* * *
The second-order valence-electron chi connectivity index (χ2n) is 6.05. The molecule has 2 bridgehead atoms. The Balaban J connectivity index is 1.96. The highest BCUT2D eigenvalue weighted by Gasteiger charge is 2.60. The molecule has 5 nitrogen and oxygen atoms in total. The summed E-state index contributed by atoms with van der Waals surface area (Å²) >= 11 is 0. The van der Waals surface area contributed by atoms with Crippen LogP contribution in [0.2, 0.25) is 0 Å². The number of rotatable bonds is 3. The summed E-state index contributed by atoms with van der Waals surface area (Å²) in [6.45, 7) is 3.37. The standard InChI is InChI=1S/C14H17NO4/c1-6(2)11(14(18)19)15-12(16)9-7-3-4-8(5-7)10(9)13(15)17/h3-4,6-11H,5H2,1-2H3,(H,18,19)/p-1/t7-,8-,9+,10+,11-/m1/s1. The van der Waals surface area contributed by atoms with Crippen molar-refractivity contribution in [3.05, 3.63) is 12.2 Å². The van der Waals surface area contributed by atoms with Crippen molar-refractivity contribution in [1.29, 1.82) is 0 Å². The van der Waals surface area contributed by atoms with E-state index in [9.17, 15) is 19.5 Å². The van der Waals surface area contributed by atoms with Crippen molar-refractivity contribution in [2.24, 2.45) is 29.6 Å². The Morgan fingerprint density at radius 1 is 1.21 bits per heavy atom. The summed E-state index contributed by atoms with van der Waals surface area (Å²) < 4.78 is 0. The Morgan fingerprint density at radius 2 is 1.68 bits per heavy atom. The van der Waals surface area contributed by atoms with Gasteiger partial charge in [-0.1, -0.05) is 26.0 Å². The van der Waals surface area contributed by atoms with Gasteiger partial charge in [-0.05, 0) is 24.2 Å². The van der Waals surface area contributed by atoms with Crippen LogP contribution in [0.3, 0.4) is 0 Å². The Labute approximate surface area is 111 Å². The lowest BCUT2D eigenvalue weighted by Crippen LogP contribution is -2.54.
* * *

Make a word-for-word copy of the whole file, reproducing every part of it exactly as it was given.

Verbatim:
The second-order valence-electron chi connectivity index (χ2n) is 6.05. The molecule has 2 bridgehead atoms. The Balaban J connectivity index is 1.96. The highest BCUT2D eigenvalue weighted by Gasteiger charge is 2.60. The molecule has 5 nitrogen and oxygen atoms in total. The summed E-state index contributed by atoms with van der Waals surface area (Å²) >= 11 is 0. The van der Waals surface area contributed by atoms with Crippen LogP contribution in [0.2, 0.25) is 0 Å². The number of rotatable bonds is 3. The summed E-state index contributed by atoms with van der Waals surface area (Å²) in [6.45, 7) is 3.37. The standard InChI is InChI=1S/C14H17NO4/c1-6(2)11(14(18)19)15-12(16)9-7-3-4-8(5-7)10(9)13(15)17/h3-4,6-11H,5H2,1-2H3,(H,18,19)/p-1/t7-,8-,9+,10+,11-/m1/s1. The van der Waals surface area contributed by atoms with Crippen molar-refractivity contribution in [3.05, 3.63) is 12.2 Å². The van der Waals surface area contributed by atoms with Crippen molar-refractivity contribution in [1.29, 1.82) is 0 Å². The van der Waals surface area contributed by atoms with E-state index in [9.17, 15) is 19.5 Å². The van der Waals surface area contributed by atoms with Crippen molar-refractivity contribution in [2.24, 2.45) is 29.6 Å². The Morgan fingerprint density at radius 1 is 1.21 bits per heavy atom. The summed E-state index contributed by atoms with van der Waals surface area (Å²) < 4.78 is 0. The Morgan fingerprint density at radius 2 is 1.68 bits per heavy atom. The van der Waals surface area contributed by atoms with Gasteiger partial charge in [-0.1, -0.05) is 26.0 Å². The van der Waals surface area contributed by atoms with Gasteiger partial charge in [-0.05, 0) is 24.2 Å². The van der Waals surface area contributed by atoms with Crippen LogP contribution in [0.3, 0.4) is 0 Å². The Labute approximate surface area is 111 Å². The lowest BCUT2D eigenvalue weighted by Crippen LogP contribution is -2.54.